St. Martin's Press, October, 2001.
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Rhys Bowen, author of the popular Evans Evans mystery series, moves to another time and place with her new series, set in 1900 New York City. Irish lass Molly Murphy must flee her homeland, after she accidentally kills a wealthy landowner's son who was trying to rape her. She flees to London where she meets a young mother with tuberculosis, Kathleen O'Connor. Kathleen will not be allowed to go to America because of the TB, so she begs Molly to take her steerage ticket and escort her two children to America to live with their father. Molly agrees, but when she arrives at Ellis Island, she becomes a suspect in the murder of an obnoxious male passenger who had made unwelcome advances to Molly during the trip. The handsome young policeman who is investigating the murder, Daniel Sullivan, is anything but happy when Molly sets out in a new country to find a murderer. But Molly is determined. Either she finds the real murderer, or it's back to Ireland and the hangman's noose for her.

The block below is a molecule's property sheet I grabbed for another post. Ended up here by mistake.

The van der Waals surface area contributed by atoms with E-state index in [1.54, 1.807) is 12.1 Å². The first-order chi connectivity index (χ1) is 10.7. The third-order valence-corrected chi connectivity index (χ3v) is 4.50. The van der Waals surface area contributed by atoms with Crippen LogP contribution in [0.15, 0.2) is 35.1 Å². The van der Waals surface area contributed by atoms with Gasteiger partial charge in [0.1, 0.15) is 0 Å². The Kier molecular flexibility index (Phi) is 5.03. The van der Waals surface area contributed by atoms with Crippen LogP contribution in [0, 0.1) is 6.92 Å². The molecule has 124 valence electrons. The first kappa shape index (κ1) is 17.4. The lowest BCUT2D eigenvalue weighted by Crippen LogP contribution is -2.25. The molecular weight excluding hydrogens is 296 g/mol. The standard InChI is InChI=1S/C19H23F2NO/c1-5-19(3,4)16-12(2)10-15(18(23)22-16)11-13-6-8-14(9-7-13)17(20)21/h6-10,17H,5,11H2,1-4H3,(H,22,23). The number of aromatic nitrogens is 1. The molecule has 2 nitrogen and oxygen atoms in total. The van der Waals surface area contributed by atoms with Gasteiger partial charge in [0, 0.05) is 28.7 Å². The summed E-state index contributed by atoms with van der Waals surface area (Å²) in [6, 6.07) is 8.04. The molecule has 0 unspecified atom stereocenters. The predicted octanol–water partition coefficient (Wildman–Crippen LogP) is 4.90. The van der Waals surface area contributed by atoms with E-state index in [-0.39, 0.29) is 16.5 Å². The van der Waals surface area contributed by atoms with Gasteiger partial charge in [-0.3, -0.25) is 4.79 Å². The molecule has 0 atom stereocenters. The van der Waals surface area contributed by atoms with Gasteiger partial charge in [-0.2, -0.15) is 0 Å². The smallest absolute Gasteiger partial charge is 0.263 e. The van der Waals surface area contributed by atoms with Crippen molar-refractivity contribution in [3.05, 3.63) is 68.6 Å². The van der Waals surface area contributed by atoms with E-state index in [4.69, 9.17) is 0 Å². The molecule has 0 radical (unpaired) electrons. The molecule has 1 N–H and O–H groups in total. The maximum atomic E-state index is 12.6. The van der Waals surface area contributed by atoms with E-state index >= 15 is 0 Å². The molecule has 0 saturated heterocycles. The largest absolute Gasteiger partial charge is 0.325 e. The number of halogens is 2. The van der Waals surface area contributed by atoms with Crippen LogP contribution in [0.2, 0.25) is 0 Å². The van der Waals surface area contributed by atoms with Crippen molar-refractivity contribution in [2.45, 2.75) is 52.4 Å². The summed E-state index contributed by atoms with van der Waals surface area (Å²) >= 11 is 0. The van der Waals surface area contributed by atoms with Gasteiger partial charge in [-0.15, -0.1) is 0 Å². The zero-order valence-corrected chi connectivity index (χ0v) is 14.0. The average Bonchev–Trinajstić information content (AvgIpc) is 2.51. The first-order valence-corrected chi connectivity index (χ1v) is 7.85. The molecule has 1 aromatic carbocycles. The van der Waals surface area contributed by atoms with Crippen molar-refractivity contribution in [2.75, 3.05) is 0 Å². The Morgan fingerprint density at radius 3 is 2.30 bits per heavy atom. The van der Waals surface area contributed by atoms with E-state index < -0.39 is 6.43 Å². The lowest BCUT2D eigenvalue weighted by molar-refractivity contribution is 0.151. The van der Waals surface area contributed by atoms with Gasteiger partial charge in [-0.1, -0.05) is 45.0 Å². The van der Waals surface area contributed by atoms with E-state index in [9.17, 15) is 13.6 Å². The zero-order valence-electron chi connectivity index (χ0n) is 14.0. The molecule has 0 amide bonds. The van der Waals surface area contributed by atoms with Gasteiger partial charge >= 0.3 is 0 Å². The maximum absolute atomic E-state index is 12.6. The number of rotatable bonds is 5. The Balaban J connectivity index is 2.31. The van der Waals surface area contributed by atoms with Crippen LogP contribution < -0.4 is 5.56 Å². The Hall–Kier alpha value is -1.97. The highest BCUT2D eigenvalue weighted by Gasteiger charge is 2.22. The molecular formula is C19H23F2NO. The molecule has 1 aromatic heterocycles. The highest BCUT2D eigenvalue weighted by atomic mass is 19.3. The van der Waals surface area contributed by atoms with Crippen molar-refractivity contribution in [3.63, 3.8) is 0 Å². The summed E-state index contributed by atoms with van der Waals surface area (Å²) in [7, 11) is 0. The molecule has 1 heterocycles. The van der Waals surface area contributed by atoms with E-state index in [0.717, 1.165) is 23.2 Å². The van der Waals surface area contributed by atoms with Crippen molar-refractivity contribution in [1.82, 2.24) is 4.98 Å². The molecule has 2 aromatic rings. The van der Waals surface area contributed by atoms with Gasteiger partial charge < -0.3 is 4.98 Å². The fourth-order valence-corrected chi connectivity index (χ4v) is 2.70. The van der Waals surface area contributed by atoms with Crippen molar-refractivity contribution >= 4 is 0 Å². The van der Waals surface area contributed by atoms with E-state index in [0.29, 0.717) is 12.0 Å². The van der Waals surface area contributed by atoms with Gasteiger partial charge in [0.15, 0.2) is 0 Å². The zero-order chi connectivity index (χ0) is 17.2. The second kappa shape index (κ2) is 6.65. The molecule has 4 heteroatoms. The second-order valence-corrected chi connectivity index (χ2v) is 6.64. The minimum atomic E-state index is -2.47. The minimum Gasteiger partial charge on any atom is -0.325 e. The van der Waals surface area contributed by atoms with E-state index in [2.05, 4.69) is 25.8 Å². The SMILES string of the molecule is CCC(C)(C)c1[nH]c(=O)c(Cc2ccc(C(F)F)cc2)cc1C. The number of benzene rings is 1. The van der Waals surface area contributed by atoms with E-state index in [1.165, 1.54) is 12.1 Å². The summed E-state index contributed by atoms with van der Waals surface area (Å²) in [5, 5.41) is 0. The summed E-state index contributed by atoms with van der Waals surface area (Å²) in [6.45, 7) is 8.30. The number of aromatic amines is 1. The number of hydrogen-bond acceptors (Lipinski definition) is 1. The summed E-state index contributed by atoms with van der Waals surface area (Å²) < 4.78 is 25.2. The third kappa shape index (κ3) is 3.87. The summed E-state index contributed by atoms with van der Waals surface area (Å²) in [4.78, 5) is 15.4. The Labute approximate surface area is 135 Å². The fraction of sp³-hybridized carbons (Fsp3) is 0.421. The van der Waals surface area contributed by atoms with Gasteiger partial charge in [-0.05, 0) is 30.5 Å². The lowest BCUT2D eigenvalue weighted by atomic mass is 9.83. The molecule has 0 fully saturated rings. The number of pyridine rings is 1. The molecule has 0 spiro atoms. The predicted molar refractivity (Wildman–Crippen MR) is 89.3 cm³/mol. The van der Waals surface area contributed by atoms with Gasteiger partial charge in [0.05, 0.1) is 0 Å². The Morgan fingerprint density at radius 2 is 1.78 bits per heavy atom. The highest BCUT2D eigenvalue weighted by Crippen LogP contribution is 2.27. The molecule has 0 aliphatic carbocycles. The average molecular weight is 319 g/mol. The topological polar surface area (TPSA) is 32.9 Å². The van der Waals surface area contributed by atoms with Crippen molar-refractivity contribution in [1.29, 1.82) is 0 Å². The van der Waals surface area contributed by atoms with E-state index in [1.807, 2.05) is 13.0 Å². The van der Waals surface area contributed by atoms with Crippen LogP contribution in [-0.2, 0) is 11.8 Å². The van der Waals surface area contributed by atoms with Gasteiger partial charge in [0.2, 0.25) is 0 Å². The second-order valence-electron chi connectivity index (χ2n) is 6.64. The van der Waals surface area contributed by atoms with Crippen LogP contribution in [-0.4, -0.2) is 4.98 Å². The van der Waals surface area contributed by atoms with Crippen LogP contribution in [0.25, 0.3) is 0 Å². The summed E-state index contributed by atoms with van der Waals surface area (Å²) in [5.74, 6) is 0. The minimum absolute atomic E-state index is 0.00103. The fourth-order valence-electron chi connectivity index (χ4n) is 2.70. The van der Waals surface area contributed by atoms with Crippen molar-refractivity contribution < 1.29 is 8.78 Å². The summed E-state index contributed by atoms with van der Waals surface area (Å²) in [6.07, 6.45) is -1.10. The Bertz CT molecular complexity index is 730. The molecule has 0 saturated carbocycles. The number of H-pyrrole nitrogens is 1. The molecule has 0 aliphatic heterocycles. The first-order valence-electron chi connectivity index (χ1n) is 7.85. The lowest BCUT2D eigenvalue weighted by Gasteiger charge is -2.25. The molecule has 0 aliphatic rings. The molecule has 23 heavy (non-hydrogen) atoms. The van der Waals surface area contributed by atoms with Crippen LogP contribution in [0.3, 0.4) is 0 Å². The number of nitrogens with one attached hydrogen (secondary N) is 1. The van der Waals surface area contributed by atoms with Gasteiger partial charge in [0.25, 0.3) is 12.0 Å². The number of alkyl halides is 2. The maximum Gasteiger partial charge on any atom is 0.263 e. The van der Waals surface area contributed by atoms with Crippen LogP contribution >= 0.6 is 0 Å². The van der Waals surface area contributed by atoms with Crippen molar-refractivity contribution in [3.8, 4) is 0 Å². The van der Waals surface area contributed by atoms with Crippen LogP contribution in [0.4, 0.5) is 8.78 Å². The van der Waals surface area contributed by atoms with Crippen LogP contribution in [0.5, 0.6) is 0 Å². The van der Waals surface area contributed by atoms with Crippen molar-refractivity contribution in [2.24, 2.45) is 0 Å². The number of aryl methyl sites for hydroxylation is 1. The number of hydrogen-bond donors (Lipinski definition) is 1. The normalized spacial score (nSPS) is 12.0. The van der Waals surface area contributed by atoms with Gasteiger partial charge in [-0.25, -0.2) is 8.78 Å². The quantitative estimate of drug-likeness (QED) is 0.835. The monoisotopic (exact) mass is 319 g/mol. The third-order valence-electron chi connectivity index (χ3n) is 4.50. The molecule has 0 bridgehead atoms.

Tammany Hall-era New York City is vividly portrayed in this charming new series from Rhys Bowen. During this time period, immigrants actually entered the country right at New York Harbor, and Bowen's descriptions of the processing of new arrivals is fascinating. Flame haired Molly Murphy is an outspoken and plucky young woman, whose smart mouth often lands her in trouble. But she's gutsy and persistent -- two traits that any penniless immigrant will need in order to make a life in America. With interesting period detail and a likeable heroine, Murphy's Law is sure to be a hit with historical mystery fans.
--Claire E. White
Reprinted with permission from The Internet Writing Journal®.
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